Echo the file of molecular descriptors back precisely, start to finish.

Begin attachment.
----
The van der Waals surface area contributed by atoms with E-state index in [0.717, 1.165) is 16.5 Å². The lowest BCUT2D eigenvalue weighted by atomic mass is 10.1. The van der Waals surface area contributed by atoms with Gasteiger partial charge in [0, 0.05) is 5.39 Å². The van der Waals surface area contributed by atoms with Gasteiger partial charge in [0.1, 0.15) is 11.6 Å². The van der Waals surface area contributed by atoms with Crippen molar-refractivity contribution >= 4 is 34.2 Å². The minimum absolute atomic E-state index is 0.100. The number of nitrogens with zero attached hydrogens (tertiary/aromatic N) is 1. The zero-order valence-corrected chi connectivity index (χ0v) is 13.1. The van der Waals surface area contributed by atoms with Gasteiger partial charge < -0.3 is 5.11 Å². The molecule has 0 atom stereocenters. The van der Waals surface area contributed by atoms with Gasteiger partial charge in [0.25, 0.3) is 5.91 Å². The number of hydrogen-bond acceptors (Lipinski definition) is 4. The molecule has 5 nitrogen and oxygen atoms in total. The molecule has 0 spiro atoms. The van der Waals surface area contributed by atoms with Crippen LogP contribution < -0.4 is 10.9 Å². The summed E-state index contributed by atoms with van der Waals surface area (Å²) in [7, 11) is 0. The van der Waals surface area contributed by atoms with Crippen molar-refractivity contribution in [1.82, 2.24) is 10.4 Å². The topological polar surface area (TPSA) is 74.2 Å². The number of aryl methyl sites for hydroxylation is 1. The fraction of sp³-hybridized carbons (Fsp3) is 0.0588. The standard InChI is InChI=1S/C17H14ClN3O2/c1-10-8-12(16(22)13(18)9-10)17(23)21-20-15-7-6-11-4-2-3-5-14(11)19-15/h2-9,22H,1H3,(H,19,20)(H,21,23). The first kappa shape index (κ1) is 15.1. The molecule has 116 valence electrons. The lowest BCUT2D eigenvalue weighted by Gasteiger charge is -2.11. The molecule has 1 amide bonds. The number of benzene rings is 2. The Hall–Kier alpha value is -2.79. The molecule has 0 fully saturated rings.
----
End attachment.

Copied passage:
The van der Waals surface area contributed by atoms with E-state index in [0.717, 1.165) is 16.5 Å². The lowest BCUT2D eigenvalue weighted by atomic mass is 10.1. The van der Waals surface area contributed by atoms with Gasteiger partial charge in [0, 0.05) is 5.39 Å². The van der Waals surface area contributed by atoms with Gasteiger partial charge in [0.1, 0.15) is 11.6 Å². The van der Waals surface area contributed by atoms with Crippen molar-refractivity contribution >= 4 is 34.2 Å². The minimum absolute atomic E-state index is 0.100. The number of nitrogens with zero attached hydrogens (tertiary/aromatic N) is 1. The zero-order valence-corrected chi connectivity index (χ0v) is 13.1. The van der Waals surface area contributed by atoms with Gasteiger partial charge < -0.3 is 5.11 Å². The molecule has 0 atom stereocenters. The van der Waals surface area contributed by atoms with Gasteiger partial charge in [0.25, 0.3) is 5.91 Å². The number of hydrogen-bond acceptors (Lipinski definition) is 4. The molecule has 5 nitrogen and oxygen atoms in total. The molecule has 0 spiro atoms. The van der Waals surface area contributed by atoms with Crippen LogP contribution < -0.4 is 10.9 Å². The summed E-state index contributed by atoms with van der Waals surface area (Å²) in [7, 11) is 0. The van der Waals surface area contributed by atoms with Crippen molar-refractivity contribution in [1.82, 2.24) is 10.4 Å². The topological polar surface area (TPSA) is 74.2 Å². The number of aryl methyl sites for hydroxylation is 1. The fraction of sp³-hybridized carbons (Fsp3) is 0.0588. The standard InChI is InChI=1S/C17H14ClN3O2/c1-10-8-12(16(22)13(18)9-10)17(23)21-20-15-7-6-11-4-2-3-5-14(11)19-15/h2-9,22H,1H3,(H,19,20)(H,21,23). The first kappa shape index (κ1) is 15.1. The molecule has 116 valence electrons. The lowest BCUT2D eigenvalue weighted by Gasteiger charge is -2.11. The molecule has 1 amide bonds. The number of benzene rings is 2. The Hall–Kier alpha value is -2.79. The molecule has 0 fully saturated rings.